Rainwater harvesting is nothing new and to design and construct a simple harvesting system is quick, easy and doesn’t have to cost the earth. But using it for spraying is becoming more popular with some growers even seeing benefits with efficacy of some actives.
“Making use of rainwater that falls on your buildings can save you money,” says Ian Barker, head of water at the Environmental Agency.
“It could mean potentially less storage for waste, and reduce the likelihood of contaminated run-off from yards entering streams and rivers.
Rainwater harvesting might not be suitable for everyone, but even if it cannot supply all your needs it’s still worth thinking about. It can help reduce costs and reduce your environmental impact.”
One such grower is Martin Hamilton, a Farmers Weekly Barometer Farmer in Co Down, Northern Ireland, who collects water to use in and around the Mash Direct business. Predominately its uses are to clean down areas inside and outside the buildings, but the real benefit he believes is in the application of crop protection chemicals.
The water is collected from four sheds measuring 36x30m and piped to a 15000 litre water tank which sits behind the spray store. There is a basic filtering system that ensures leaves and any other debris are intercepted before entering the tank.
“I think everybody should be doing it, it’s so simple and straightforward. Even in an area of high rainfall like here, we have a responsibility to use water wisely. Many of the big retailers that we supply have a water management policy to ensure we use water responsibly.
“It is something I feel very bullish about because we know how severe the blight problem was last season. In a seriously difficult year, we believe that some of the success in controlling it had been down to using soft water,” says Mr Hamilton.
Lincolnshire grower Mark Pettit of WB Pettit & Son, Ferry Farm, Gainsborough, Lincolnshire, designed and built his own system to reduce water costs and his reliance on mains water. There are two farms in his village and if both farms are spraying simultaneously, the water pressure in the village can drop to an unacceptable level by 4pm.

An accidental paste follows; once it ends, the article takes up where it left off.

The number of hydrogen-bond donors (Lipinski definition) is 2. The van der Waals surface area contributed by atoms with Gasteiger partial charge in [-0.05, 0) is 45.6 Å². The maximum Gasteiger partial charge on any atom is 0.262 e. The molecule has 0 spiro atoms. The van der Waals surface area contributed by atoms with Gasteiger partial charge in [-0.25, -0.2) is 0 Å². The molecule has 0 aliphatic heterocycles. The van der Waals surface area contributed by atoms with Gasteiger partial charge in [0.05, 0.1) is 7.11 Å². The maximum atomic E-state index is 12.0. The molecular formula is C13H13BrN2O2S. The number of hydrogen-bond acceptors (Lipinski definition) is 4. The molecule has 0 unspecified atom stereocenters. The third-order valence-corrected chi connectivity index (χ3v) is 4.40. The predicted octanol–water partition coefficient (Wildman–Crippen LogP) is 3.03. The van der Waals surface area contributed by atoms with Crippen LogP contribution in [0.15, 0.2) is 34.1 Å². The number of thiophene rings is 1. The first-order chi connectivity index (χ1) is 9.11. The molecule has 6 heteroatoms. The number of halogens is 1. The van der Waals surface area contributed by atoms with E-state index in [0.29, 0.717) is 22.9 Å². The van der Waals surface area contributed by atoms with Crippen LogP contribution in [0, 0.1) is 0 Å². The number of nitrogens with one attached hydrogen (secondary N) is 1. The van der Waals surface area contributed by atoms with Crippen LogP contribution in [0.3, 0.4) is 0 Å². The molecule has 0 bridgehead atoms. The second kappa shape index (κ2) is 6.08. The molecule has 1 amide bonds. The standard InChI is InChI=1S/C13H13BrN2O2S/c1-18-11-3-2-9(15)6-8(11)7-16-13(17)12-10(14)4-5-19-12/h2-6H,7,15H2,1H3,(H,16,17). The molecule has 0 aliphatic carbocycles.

So this March, Mr Pettit added an additional 20000 litre water tank to bolster his existing 8000 litre capacity. The new system collects rainwater from one half of his 24x20m grain store. “In a wet season like we have just had, we have collected just about enough water for all my spraying needs.
“The whole project took me about a week to install. I redirected the down pipes to feed the new water tank and then dug a 50m long trench to connect the new tank with the existing tank. I fill my sprayer from the existing tank and when I need more water I just open a valve and the tank automatically fills up, it looks after itself.
Phase two at Ferry Farm, will be to install a similar water tank to harvest rainwater from the other side of his grain store and then link the two water tanks together. The water is not filtered going in to the tank and any sediment tends to sink to the bottom.
Tom Robinson, Syngenta application specialist, says most crop protection formulations can be used in a wide variety of “waters” with or without other substances without giving rise to much practical difficulty. However, occasionally problems can arise and when choosing water quality for spray mixes a number of factors need to be considered.
Dirty water contaminated by particles of soil or organic matter should be avoided. Not only will the particles cause blockages within the sprayer, but these can deactivate some actives such as diquat.
Acid waters are associated with upland areas on hard rock with peat, or localised lowland peat soils. Growers should be aware that pH can even change during the day depending on the methods used by the water companies to adjust pH and manage water quality. Some actives are considerably less stable in slightly alkaline solutions than slightly acidic ones and this is why some manufacturers have in the past sold buffering agents to maintain the pH at 5.0.
This is a measure of mineral load, mostly affected by the presence of calcium or magnesium. However, the presence of manganese or iron can also affect water hardness. It varies around the country with limestone and chalk areas proving to be the hardest.
Calcium and iron in the water can deactivate certain pesticides, especially glyphosate and sulfonylureas. In very hard areas simply add ammonium sulphate such as AS Elite.
“As a general rule harvested rainwater will be the best choice for applying crop protection products, with but there are always a few instances where this is not the case,” says Mr Robinson.
Source: Farmers Weekly (By Gus Hartley Russell)
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